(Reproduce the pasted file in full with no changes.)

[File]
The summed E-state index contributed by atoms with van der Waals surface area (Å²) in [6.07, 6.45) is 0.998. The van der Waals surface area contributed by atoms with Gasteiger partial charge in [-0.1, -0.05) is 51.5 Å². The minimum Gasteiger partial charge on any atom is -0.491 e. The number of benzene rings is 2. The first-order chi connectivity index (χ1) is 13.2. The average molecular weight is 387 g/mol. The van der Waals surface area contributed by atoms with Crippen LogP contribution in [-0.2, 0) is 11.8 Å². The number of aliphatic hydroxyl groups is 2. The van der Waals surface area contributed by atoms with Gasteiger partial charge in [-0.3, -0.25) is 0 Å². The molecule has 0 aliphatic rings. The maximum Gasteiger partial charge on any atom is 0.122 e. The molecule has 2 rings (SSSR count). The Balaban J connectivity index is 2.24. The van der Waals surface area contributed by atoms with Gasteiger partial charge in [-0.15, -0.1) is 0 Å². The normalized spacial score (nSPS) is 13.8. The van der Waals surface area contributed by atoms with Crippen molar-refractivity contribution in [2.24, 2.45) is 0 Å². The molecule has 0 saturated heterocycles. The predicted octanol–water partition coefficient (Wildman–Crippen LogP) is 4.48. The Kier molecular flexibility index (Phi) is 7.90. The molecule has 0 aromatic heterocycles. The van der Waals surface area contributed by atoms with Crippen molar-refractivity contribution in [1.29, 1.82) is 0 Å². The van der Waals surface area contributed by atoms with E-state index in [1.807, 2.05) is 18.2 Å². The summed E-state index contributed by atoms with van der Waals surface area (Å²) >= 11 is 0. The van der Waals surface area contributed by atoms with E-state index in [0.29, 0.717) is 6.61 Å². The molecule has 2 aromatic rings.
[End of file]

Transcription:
The summed E-state index contributed by atoms with van der Waals surface area (Å²) in [6.07, 6.45) is 0.998. The van der Waals surface area contributed by atoms with Gasteiger partial charge in [-0.1, -0.05) is 51.5 Å². The minimum Gasteiger partial charge on any atom is -0.491 e. The number of benzene rings is 2. The first-order chi connectivity index (χ1) is 13.2. The average molecular weight is 387 g/mol. The van der Waals surface area contributed by atoms with Crippen LogP contribution in [-0.2, 0) is 11.8 Å². The number of aliphatic hydroxyl groups is 2. The van der Waals surface area contributed by atoms with Gasteiger partial charge in [-0.3, -0.25) is 0 Å². The molecule has 0 aliphatic rings. The maximum Gasteiger partial charge on any atom is 0.122 e. The molecule has 2 rings (SSSR count). The Balaban J connectivity index is 2.24. The van der Waals surface area contributed by atoms with Gasteiger partial charge in [-0.15, -0.1) is 0 Å². The normalized spacial score (nSPS) is 13.8. The van der Waals surface area contributed by atoms with Crippen molar-refractivity contribution in [2.24, 2.45) is 0 Å². The molecule has 0 saturated heterocycles. The predicted octanol–water partition coefficient (Wildman–Crippen LogP) is 4.48. The Kier molecular flexibility index (Phi) is 7.90. The molecule has 0 aromatic heterocycles. The van der Waals surface area contributed by atoms with Crippen molar-refractivity contribution in [1.29, 1.82) is 0 Å². The van der Waals surface area contributed by atoms with E-state index in [1.807, 2.05) is 18.2 Å². The summed E-state index contributed by atoms with van der Waals surface area (Å²) >= 11 is 0. The van der Waals surface area contributed by atoms with E-state index in [0.29, 0.717) is 6.61 Å². The molecule has 2 aromatic rings.